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Circulation. 1989 Nov;80(5):1313-9.

HMG CoA reductase inhibitors lower LDL cholesterol without reducing Lp(a) levels.

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  • 1Graz University, Austria.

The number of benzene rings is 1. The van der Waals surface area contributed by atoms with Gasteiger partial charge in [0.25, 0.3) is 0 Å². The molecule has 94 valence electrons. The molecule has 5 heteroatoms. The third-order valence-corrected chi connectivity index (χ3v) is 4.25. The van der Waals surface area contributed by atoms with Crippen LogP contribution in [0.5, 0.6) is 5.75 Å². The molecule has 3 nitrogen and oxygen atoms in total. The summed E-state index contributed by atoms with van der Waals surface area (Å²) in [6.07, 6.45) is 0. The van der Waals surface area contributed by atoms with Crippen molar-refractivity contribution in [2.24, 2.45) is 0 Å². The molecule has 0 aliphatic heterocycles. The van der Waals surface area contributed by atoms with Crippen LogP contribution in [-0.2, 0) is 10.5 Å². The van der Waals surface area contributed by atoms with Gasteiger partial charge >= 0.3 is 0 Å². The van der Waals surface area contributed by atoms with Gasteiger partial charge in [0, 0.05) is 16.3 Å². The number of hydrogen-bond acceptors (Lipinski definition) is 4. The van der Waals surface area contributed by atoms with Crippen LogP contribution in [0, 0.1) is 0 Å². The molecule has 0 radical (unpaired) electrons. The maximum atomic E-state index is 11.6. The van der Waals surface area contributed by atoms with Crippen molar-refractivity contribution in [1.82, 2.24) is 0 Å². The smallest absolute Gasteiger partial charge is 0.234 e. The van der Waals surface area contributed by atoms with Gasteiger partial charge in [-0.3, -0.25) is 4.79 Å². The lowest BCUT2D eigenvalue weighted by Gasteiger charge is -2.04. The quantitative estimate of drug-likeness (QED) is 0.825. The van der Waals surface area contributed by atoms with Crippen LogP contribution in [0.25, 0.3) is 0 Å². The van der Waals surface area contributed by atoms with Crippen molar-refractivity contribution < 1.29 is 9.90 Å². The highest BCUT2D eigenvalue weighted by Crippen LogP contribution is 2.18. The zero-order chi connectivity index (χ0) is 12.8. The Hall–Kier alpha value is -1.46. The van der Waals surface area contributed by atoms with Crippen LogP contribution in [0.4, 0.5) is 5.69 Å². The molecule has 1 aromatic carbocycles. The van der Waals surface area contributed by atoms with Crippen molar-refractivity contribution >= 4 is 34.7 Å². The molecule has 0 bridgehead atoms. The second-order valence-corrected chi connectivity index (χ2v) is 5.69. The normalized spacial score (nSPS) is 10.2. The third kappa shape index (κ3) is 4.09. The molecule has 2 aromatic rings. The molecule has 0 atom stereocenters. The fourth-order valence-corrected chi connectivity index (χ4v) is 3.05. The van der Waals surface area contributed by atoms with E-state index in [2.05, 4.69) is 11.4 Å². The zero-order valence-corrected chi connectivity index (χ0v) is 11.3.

Lp(a) is a plasma lipoprotein particle consisting of a plasminogenlike protein [apo(a)] disulfide bonded to the apo B moiety of low-density lipoprotein (LDL). Increased plasma levels of Lp(a), either independently or interactively with LDL levels, have been shown to be a risk factor for atherosclerosis. Recently, a new class of lipid-lowering drugs, HMG CoA reductase inhibitors, have been introduced. These drugs act by decreasing liver cholesterol synthesis resulting in up-regulation of LDL receptors, increased clearance of LDL from plasma, and diminution of plasma LDL levels. In this study, we examined the effect of HMG CoA reductase inhibitors on Lp(a) levels in three groups of subjects, five volunteers and two groups of five and 14 patients. In all 24 subjects, mean decreases were observed in total cholesterol (43 +/- 5%), total triglyceride (35 +/- 8%), very low-density lipoprotein (45 +/- 9%), and LDL cholesterol (43 +/- 5%). The mean change in high-density lipoprotein cholesterol was an increase of 7 +/- 8%. Despite the very significant decrease in LDL cholesterol levels (p less than 0.001), Lp(a) levels increased by 33 +/- 12% (p less than 0.005). This was not associated with a measurable change in the chemical composition or size of the Lp(a) particle. This emphatically suggests that Lp(a) particles, despite consisting principally of LDL, are cleared from plasma differently than LDL. The surprising finding of an increase in Lp(a) levels suggests this class of drugs may have a direct effect on Lp(a) synthesis or clearance independent of its effect on LDL receptors.

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